A Brief History of Birth and Death in the West – Midwifery and Death Doulas
By Delta Waters RN (Guest Blogger)
Delta Waters RN spent her entire 20-year career focusing on geriatric and hospice specialties. Providing care and comfort for Elders continues to be her joyous vocation. She did elect to take a course in End of Life doula preparation after retiring from nursing and found it to be an exercise in “un-learning” the role of being the nurse and remembering the heart of what brought her to the bedside in the first place: quiet, compassionate witnessing of the human experience. She currently offers advance directive creation courses found at DeltaWatersLifeCare.com . Delta lives in the beautiful Four Corners region of New Mexico with her partner and wire-haired Border Terrier, JoJo.
Communities have always organically produced members, especially women, who actively support others in times of transition like birth and death, often one in the same person.
For example, in the early history of the United States, black midwives who brought with them the intimate, hands-on knowledge of pregnancy and birthing from their lands of origin were valuable in supporting both the white and enslaved women in their surrounding areas to bring in new life within the comfort of home. So essential, in fact, that they were often granted not only amazing latitude to travel freely about but might also receive pay for their efforts.1These “Granny Midwives” continued to provide their communities with birthing services long after emancipation, even into the 20th century.
Soon, however, birthing became a medical specialty and was relegated to less-than-superior hospital settings. Male doctors effectively pathologized what was by and large a process that nature created perfectly. And the same can be noted for the dying process. As birth became a disorder, death was anointed a condition to be treated as the enemy to be fought with allopathic approaches, sustaining life at all costs.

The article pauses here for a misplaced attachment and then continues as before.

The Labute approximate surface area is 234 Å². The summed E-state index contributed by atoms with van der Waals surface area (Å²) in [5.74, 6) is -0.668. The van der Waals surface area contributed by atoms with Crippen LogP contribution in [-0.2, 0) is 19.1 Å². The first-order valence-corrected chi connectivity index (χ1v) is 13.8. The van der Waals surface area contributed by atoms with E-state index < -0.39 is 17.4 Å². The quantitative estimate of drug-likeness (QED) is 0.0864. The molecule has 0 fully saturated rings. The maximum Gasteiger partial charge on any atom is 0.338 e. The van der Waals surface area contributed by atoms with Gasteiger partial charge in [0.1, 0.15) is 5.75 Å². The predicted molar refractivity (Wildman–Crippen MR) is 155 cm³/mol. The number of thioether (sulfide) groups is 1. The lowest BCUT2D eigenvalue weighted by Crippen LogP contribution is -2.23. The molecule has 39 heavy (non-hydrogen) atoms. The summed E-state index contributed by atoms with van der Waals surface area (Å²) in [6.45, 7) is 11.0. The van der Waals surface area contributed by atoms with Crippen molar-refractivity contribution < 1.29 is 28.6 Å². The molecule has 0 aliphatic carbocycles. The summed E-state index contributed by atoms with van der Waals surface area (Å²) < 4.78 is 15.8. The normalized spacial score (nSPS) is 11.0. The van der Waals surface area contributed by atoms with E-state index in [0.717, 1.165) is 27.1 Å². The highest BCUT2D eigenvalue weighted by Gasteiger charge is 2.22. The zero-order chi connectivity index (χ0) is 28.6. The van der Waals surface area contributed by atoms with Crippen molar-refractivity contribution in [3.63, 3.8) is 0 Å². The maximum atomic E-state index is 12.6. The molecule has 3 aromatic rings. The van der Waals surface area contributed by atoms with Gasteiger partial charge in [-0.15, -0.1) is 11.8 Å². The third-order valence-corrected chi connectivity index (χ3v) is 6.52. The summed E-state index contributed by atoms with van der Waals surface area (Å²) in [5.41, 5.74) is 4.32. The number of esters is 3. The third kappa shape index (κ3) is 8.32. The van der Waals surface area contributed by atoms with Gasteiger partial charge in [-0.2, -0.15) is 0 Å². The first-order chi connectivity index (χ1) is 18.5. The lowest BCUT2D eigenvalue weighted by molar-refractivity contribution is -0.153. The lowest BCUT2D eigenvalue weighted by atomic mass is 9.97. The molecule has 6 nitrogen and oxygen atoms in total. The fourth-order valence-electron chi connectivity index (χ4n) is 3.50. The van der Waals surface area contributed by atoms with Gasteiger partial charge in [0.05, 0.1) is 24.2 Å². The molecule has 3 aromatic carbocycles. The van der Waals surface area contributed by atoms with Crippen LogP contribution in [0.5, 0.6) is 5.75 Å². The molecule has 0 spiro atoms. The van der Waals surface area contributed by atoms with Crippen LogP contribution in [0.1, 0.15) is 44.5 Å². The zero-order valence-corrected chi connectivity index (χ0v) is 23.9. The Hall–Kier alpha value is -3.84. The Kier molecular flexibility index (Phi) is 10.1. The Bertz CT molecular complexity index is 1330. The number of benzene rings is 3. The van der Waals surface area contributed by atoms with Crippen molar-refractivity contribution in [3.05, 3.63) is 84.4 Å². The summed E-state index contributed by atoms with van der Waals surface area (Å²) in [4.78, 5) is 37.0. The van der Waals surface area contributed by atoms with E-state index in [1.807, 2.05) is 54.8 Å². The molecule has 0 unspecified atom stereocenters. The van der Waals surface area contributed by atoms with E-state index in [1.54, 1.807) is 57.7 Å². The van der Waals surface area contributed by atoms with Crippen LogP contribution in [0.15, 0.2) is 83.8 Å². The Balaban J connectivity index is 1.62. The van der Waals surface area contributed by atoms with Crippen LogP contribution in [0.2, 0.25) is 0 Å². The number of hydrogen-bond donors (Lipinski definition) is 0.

Human cultural movements are often co-created at the same time related to larger social changes. By the 1960s, there was a backlash in response to the medicalization of birthing and dying. Home birth, with the attending “lay” midwives and specialized support persons (soon to be known as birth doulas), saw a surge in numbers, albeit mostly among middle-class, white families. 2 These natural birth champions were fostered by hands-on experience, not formal education.
While birthing was being reclaimed by the so-called hippie culture, the heart of hospice was born. Dame Cicely Saunders brought the formalized model of hospice care to the U.S. in 1963.3 Soon after, high-profile End of Life and spiritual leaders also began trailblazing in death education awareness such as Elizabeth Kubler-Ross, Stephen Levine and Ram Das. Again, in its totality, these happenings sought to reclaim that which many saw as a natural right to wrest their birthing and deathing away from the dominant patriarchal/medical paradigm and make these natural events their own.
There is an obvious overlap in the birth/death orbit. When birth doula Phyllis Farley attended an End-of-Life seminar at a Jewish center in NYC in 1998, it led to a doula services program in 2001 at a NYC hospital and, soon after, a doula training program.4 By 2010, with the networking abilities of the internet, the death doula role exploded…something old became new again. As it stands today, medically trained hospice nurses serve as the source of medications and specialized treatments for comfort and the End-of-Life doula can carry on reinforcing hospice education and support when the hospice team is limited by regulations in their time allotment at the bedside. The doula’s offering can be the gift of time and experience.
Here’s the Rub…
While home birth and home death have a long human history of being attended by “direct-entry” providers (those with knowledge passed on via time-cultivated, direct experience and trusted elders), the non-medical role of the death doula is quickly moving from sacrosanct to profane. And that’s because of the End-of-Life doula training currently offered.
In my web review, daily active time spent in death awareness groups on social media and many years as a hospice/geriatric RN, I observe that most private course creators are highly educated with decades of hands-on experience…hospice nurses, medical social workers, geriatric/oncology experts, seasoned hospice/hospital chaplains. Most doula teachers are accomplished End of Life practitioners in their own right who see the need for more death doulas. I get that. There’s so much need out there for helping the dying get the support they need.